Submitting the proposal was just the first step, though. Every resolution up for consideration has to pass through a committee, which chooses whether or not proposals will be heard by the full meeting body. And the resolutions committee decided not to move McKissic’s proposal forward.

“We were very aware that on this issue, feelings rightly run high regarding alt-right ideology,” said Barrett Duke, the head of the resolutions committee, in an interview on Wednesday morning. “We share those feelings … We just weren’t certain we could craft a resolution that would enable us to measure our strong convictions with the grace of love, which we’re also commended by Jesus to incorporate.” The resolutions committee did not reach out to McKissic ahead of the meeting to work on a revised version of the resolution, Duke said.

Southern Baptist leaders sat through a long series of meetings on Tuesday afternoon. They affirmed a number of standard proposals about their beliefs and practices, and even approved a resolution calling for moral character in public officials—a near-exact replica of a resolution passed during the Clinton years at the height of the Monica Lewinsky scandal. The not-so-veiled jab at President Donald Trump went through quietly, despite conflicts in the denomination over the election. The peace was short-lived, though: Chaos soon broke out over McKissic’s resolution.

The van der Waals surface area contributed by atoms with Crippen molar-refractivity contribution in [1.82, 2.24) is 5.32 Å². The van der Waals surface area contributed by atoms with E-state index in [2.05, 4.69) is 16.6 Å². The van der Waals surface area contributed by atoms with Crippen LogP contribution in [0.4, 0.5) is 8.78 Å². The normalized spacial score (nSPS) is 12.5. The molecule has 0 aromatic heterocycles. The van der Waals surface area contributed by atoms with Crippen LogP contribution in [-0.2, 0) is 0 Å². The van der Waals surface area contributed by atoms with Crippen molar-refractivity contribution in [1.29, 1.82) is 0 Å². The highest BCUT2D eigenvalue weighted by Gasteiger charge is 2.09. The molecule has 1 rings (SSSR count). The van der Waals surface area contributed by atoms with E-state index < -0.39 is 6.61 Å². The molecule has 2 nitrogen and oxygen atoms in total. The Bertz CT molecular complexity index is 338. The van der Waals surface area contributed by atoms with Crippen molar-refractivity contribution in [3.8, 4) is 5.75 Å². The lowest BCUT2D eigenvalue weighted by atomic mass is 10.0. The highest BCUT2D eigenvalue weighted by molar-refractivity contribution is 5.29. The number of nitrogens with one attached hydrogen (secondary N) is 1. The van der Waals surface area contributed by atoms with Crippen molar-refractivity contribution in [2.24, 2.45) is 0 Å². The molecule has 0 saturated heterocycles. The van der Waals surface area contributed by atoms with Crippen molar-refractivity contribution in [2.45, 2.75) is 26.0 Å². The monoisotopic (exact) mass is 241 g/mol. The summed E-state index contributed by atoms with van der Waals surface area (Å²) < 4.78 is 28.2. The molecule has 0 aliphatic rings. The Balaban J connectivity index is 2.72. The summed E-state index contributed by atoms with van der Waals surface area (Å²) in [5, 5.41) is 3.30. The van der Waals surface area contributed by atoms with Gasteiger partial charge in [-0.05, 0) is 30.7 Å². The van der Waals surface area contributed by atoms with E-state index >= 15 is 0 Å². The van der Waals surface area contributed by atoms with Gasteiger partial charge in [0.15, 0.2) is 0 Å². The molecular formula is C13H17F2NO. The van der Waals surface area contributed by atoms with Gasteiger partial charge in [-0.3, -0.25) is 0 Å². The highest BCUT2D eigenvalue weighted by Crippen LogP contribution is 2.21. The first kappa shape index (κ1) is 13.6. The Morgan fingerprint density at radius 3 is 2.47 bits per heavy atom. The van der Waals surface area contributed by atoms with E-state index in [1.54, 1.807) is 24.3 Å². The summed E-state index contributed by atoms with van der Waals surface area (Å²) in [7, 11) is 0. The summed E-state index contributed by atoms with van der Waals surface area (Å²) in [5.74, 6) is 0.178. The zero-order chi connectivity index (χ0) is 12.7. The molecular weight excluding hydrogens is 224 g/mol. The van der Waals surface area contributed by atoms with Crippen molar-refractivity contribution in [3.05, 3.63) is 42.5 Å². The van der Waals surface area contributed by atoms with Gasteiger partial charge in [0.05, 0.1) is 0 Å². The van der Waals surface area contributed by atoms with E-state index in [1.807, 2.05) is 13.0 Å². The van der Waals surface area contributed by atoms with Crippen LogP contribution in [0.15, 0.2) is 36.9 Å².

If the resolutions committee decides not to hear a proposal, delegates can introduce a motion for reconsideration from the floor. Late on Tuesday afternoon, McKissic went to the mic and moved for additional time to be allotted for the resolution to be heard. Among a chatting body of tired pastors, many of whom were already checked out for the day and didn’t realize what was happening, his motion failed—once again, the resolution would not be heard.

All hell broke loose. “The amount of work left to do in ‘evangelical’ (who knows [what] that means any more?) church is staggering,” tweeted Thabiti Anyabwile, a black Southern Baptist pastor who was not at the meeting. “Here’s the largest failing publicly.” He went on: